Cliff railways or funiculars, as well as cliff lifts, have long been a familiar sight across some British seaside resorts, most constructed in the later Victorian era when there seemed to be an almost endless fascination with applying ingenious engineering solutions to the problems that steep gradients presented for visitors in resorts located in areas of challenging topography.
Just over 120 years ago, Ventnor appeared to be on schedule to have just such a railway, cable-operated and worked on a water-balance principle. It envisaged three separate sections. One was to run from the town centre to the railway station, another from the town centre to the Esplanade, and a third from the station to the top of the Downs with total construction cost estimated at £13,000.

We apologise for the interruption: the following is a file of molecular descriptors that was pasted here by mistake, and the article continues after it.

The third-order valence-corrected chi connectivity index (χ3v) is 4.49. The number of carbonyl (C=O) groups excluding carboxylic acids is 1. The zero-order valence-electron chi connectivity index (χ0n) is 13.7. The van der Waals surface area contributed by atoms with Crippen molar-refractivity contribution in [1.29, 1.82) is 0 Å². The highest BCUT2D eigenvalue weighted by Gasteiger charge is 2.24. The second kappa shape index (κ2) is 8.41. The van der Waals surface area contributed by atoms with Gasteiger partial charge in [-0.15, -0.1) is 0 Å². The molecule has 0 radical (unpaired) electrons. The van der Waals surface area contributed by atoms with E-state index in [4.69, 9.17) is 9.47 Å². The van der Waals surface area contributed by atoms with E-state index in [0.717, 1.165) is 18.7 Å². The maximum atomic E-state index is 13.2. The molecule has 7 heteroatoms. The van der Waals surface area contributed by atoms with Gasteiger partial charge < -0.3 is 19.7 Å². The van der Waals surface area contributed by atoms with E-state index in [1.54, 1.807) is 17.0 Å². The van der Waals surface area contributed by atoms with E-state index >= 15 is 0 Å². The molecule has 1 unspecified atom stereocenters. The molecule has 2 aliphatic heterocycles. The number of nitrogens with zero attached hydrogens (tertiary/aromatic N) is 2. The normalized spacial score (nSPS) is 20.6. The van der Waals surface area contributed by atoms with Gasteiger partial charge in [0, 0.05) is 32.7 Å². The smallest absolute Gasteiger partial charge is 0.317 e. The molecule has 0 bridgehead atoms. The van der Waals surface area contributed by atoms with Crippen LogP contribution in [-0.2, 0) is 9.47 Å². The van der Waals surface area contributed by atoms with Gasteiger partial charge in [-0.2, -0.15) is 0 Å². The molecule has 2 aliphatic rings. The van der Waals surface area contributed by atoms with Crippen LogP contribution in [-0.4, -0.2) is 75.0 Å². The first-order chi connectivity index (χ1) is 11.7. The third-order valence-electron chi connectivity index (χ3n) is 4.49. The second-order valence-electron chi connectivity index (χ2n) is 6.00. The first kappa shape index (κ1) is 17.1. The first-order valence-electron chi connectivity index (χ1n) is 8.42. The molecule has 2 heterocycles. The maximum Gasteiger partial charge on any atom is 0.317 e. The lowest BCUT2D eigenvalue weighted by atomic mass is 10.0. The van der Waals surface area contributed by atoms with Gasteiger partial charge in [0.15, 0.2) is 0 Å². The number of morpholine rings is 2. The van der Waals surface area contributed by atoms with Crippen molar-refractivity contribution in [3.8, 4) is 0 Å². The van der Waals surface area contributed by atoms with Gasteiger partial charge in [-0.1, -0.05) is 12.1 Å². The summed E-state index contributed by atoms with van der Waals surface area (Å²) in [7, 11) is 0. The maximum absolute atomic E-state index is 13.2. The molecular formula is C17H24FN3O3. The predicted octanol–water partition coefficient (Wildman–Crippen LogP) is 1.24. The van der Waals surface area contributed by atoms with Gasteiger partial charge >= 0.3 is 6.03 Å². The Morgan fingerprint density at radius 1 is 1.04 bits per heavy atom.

Sadly, the scheme seems to have sunk without trace with a report by a civil engineer, Francis Newman, raising questions about the varied surface geology and the difficulties that the underlying gault clay might present for such excavations. He further observed how much of the town was actually built on slipped strata, something that the town’s residents know all too well today.
Read PDF version here: The Ventnor Cliff Railway or Funicular that never was! Part One